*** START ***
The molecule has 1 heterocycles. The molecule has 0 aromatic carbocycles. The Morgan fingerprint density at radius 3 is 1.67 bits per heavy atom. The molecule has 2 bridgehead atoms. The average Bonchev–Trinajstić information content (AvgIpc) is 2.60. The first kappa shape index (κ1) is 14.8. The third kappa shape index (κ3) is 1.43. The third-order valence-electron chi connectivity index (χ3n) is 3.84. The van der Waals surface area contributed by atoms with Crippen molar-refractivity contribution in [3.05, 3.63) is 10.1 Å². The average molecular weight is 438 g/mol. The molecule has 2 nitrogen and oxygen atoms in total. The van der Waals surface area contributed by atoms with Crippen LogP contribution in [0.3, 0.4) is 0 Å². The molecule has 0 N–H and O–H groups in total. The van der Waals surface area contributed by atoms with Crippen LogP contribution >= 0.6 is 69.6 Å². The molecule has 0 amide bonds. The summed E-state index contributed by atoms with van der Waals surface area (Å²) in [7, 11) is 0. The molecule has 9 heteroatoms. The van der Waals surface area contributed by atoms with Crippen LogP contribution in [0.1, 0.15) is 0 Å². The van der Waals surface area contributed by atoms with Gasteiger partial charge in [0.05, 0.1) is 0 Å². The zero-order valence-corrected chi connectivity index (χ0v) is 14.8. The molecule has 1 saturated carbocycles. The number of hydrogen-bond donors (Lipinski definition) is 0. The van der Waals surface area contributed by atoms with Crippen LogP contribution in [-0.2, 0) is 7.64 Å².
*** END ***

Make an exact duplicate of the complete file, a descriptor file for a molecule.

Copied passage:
The molecule has 1 heterocycles. The molecule has 0 aromatic carbocycles. The Morgan fingerprint density at radius 3 is 1.67 bits per heavy atom. The molecule has 2 bridgehead atoms. The average Bonchev–Trinajstić information content (AvgIpc) is 2.60. The first kappa shape index (κ1) is 14.8. The third kappa shape index (κ3) is 1.43. The third-order valence-electron chi connectivity index (χ3n) is 3.84. The van der Waals surface area contributed by atoms with Crippen molar-refractivity contribution in [3.05, 3.63) is 10.1 Å². The average molecular weight is 438 g/mol. The molecule has 2 nitrogen and oxygen atoms in total. The van der Waals surface area contributed by atoms with Crippen LogP contribution in [0.3, 0.4) is 0 Å². The molecule has 0 N–H and O–H groups in total. The van der Waals surface area contributed by atoms with Crippen LogP contribution >= 0.6 is 69.6 Å². The molecule has 0 amide bonds. The summed E-state index contributed by atoms with van der Waals surface area (Å²) in [7, 11) is 0. The molecule has 9 heteroatoms. The van der Waals surface area contributed by atoms with Crippen LogP contribution in [0.1, 0.15) is 0 Å². The van der Waals surface area contributed by atoms with Gasteiger partial charge in [0.05, 0.1) is 0 Å². The zero-order valence-corrected chi connectivity index (χ0v) is 14.8. The molecule has 1 saturated carbocycles. The number of hydrogen-bond donors (Lipinski definition) is 0. The van der Waals surface area contributed by atoms with Crippen LogP contribution in [-0.2, 0) is 7.64 Å².